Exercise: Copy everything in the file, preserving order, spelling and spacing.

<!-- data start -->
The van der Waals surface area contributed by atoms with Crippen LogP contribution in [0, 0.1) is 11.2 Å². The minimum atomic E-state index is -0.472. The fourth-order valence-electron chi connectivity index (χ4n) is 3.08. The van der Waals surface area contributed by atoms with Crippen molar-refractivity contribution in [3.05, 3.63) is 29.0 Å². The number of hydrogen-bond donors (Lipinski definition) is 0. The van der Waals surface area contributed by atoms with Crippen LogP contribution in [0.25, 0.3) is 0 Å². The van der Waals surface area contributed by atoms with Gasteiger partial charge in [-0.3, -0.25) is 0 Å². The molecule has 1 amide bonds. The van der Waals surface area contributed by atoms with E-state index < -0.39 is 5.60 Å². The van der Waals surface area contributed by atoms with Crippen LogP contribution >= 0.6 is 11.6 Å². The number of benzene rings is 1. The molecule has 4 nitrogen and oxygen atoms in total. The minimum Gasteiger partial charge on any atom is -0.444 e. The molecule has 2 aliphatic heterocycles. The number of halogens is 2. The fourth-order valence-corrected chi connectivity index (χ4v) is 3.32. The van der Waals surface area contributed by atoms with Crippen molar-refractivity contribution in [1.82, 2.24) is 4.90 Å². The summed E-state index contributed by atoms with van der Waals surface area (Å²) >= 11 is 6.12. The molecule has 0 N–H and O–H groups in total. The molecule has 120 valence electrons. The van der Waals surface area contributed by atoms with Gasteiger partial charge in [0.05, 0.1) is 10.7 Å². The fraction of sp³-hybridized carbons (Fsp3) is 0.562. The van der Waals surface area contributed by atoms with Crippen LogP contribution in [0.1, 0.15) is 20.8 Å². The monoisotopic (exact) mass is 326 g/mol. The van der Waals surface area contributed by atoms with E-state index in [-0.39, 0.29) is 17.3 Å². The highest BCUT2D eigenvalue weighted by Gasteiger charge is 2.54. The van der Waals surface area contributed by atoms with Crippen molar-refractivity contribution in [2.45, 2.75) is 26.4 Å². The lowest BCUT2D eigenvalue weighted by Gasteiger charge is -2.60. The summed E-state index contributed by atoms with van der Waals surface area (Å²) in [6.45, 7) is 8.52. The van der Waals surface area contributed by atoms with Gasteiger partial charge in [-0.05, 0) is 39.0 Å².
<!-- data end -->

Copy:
The van der Waals surface area contributed by atoms with Crippen LogP contribution in [0, 0.1) is 11.2 Å². The minimum atomic E-state index is -0.472. The fourth-order valence-electron chi connectivity index (χ4n) is 3.08. The van der Waals surface area contributed by atoms with Crippen molar-refractivity contribution in [3.05, 3.63) is 29.0 Å². The number of hydrogen-bond donors (Lipinski definition) is 0. The van der Waals surface area contributed by atoms with Crippen LogP contribution in [0.25, 0.3) is 0 Å². The van der Waals surface area contributed by atoms with Gasteiger partial charge in [-0.3, -0.25) is 0 Å². The molecule has 1 amide bonds. The van der Waals surface area contributed by atoms with E-state index < -0.39 is 5.60 Å². The van der Waals surface area contributed by atoms with Crippen LogP contribution >= 0.6 is 11.6 Å². The number of benzene rings is 1. The molecule has 4 nitrogen and oxygen atoms in total. The minimum Gasteiger partial charge on any atom is -0.444 e. The molecule has 2 aliphatic heterocycles. The number of halogens is 2. The fourth-order valence-corrected chi connectivity index (χ4v) is 3.32. The van der Waals surface area contributed by atoms with Crippen molar-refractivity contribution in [1.82, 2.24) is 4.90 Å². The summed E-state index contributed by atoms with van der Waals surface area (Å²) >= 11 is 6.12. The molecule has 0 N–H and O–H groups in total. The molecule has 120 valence electrons. The van der Waals surface area contributed by atoms with Gasteiger partial charge in [0.05, 0.1) is 10.7 Å². The fraction of sp³-hybridized carbons (Fsp3) is 0.562. The van der Waals surface area contributed by atoms with Crippen LogP contribution in [0.1, 0.15) is 20.8 Å². The monoisotopic (exact) mass is 326 g/mol. The van der Waals surface area contributed by atoms with E-state index in [-0.39, 0.29) is 17.3 Å². The highest BCUT2D eigenvalue weighted by Gasteiger charge is 2.54. The van der Waals surface area contributed by atoms with Crippen molar-refractivity contribution in [2.45, 2.75) is 26.4 Å². The lowest BCUT2D eigenvalue weighted by Gasteiger charge is -2.60. The summed E-state index contributed by atoms with van der Waals surface area (Å²) in [6.45, 7) is 8.52. The van der Waals surface area contributed by atoms with Gasteiger partial charge in [-0.05, 0) is 39.0 Å².